Re-Thinking Your Sunday Best: Why Student Ministry Needs to Reclaim the Centrality of Imputed Righteousness

Growing up, my parents made sure I wore my “Sunday best” to church—coat, tie, slacks, and on special occasions, suspenders!  After all, we were going to meet with the living God. A whole generation (or two) regularly used this phrase to communicate the reverence and awe of worship and to make sure our outward appearance reflected something of the cleaned-up heart we all embraced. Ironically, I didn’t spend a lick preparing my heart for worship.

Most of the time—during my early years—I only heard one side of the gospel. I heard that Jesus died on the cross as a payment for my sin, but I never heard that he lived for me. While I heard that Jesus died the death I should have died, I never heard that he lived the life I should have lived.

The point: Jesus has accomplished for us what God has required of us. He lived a perfect, sinless life, obeying all of God’s commands. That we are declared “righteous” by God (the doctrine of justification) is a declaration made on the basis that our sin has been credited to Christ and his righteousness has been credited to us.  We, therefore, stand accepted by God because of an alien righteousness, received by faith alone.

In reality, Jesus is our Sunday best. He is our righteousness. God is pleased, not with the fancy tie I received for Christmas, but with the righteous robes of his own Son, which I have received by faith alone—a “righteousness from God that depends on faith” (Phil. 3:9).

Why does this matter for student ministry?  Because the imputed righteousness of Christ stands as the foundation for the good news of our being justified by God.  In other words, without justification sola fide we don’t have the gospel. If you, like many who have loved the recent “gospel movement”—The Gospel Coalition, T4G, the Gospel Project, among others—want to lead a gospel-driven student ministry, the imputed righteousness of Christ must take a central place in your teaching and ministry to students.

Nothing will free your students from the cyclical shame of sin like knowing and believing that all of our sin—past, present, and future—has been cast as far as the east is from the west (Ps. 103:12). Similarly, nothing will spur them on to holiness and sanctification like knowing and believing that they are simply living out what they have already been declared: “righteous.” They are not striving to earn God’s favor; rather, they are striving to please the One who earned God’s favor for them.  The law of God, then, comes alongside, not to condemn, but as a friend, showing him or her how he or she can please God.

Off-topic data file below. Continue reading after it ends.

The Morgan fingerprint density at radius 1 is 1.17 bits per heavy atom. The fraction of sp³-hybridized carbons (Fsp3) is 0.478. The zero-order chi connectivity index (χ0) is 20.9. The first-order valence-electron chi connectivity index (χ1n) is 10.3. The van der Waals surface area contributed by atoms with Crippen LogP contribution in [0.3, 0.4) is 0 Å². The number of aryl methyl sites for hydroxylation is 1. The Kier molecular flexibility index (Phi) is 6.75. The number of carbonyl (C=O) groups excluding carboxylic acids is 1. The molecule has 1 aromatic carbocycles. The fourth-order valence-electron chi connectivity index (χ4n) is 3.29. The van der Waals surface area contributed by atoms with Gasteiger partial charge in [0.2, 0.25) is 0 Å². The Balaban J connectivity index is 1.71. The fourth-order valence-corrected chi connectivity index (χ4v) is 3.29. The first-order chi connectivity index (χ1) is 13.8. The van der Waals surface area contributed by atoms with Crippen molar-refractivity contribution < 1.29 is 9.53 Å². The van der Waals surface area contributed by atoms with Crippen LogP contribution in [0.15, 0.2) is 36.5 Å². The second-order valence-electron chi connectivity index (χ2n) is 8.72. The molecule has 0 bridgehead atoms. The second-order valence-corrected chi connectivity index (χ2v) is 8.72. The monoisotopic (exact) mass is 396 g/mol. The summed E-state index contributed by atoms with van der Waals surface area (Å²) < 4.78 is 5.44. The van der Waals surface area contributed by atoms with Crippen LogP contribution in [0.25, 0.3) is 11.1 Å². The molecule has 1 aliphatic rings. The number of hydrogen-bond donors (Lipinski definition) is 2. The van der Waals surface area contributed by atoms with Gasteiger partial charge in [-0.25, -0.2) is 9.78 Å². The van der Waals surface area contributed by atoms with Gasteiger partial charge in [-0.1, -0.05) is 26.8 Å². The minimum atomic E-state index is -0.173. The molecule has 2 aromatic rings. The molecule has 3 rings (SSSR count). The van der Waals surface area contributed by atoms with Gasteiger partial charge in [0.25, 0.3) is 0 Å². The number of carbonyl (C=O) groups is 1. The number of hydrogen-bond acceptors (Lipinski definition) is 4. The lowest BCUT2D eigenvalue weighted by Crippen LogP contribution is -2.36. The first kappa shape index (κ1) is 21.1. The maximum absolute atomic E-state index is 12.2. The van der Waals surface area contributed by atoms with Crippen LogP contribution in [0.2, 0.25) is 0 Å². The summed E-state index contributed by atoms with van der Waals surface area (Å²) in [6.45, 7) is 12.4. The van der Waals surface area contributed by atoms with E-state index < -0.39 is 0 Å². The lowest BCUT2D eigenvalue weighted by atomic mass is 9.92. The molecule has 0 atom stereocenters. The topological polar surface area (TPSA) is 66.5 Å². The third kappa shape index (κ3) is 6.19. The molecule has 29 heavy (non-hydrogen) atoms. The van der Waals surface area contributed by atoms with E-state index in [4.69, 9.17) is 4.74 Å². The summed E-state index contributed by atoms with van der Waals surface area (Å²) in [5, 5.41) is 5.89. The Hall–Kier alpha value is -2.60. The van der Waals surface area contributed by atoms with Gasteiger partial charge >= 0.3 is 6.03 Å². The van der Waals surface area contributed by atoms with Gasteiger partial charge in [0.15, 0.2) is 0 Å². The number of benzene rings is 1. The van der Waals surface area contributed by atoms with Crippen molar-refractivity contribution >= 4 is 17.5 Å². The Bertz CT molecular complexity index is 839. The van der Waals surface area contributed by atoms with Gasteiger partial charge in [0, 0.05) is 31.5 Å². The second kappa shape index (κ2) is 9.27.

Nothing will give your students joy like knowing and believing that their righteousness isn’t found in being a good student, a good son or daughter, or a good soccer player.  Their righteousness is found in Christ alone.  Indeed, their hope is built on nothing less than Jesus’ blood and righteousness.  Or, in the words of the hymn “Before the Throne of God Above”

Behold him there the risen Lamb
My perfect spotless righteousness
The great unchangeable I AM
The King of glory and of grace
One with himself I cannot die
My soul is purchased by his blood
My life is hid with Christ on high
With Christ my Savior and my God
With Christ my Savior and my God

May student ministries across our land embrace and love the doctrine of the imputation of Christ’s righteousness and may it free youth pastors and parents from the success-oriented, entertainment-driven models of ministry that undercut the very message they are seeking to communicate.

If you are involved in the discipleship of students, reclaim the centrality of the imputed righteousness of Christ as you teach and equip them.  May that, not self-help sola-boot-strapia, provide the true “gospel” focus of your ministry to students.

Brian Cosby is senior pastor of Wayside Presbyterian Church (PCA) on Signal Mountain, Tennessee, and adjunct professor of historical theology at Reformed Theological Seminary, Atlanta. He is the author of over a dozen books, including Giving Up Gimmicks: Reclaiming Youth Ministry from an Entertainment Culture and Rebels Rescued: A Student’s Guide to Reformed Theology.

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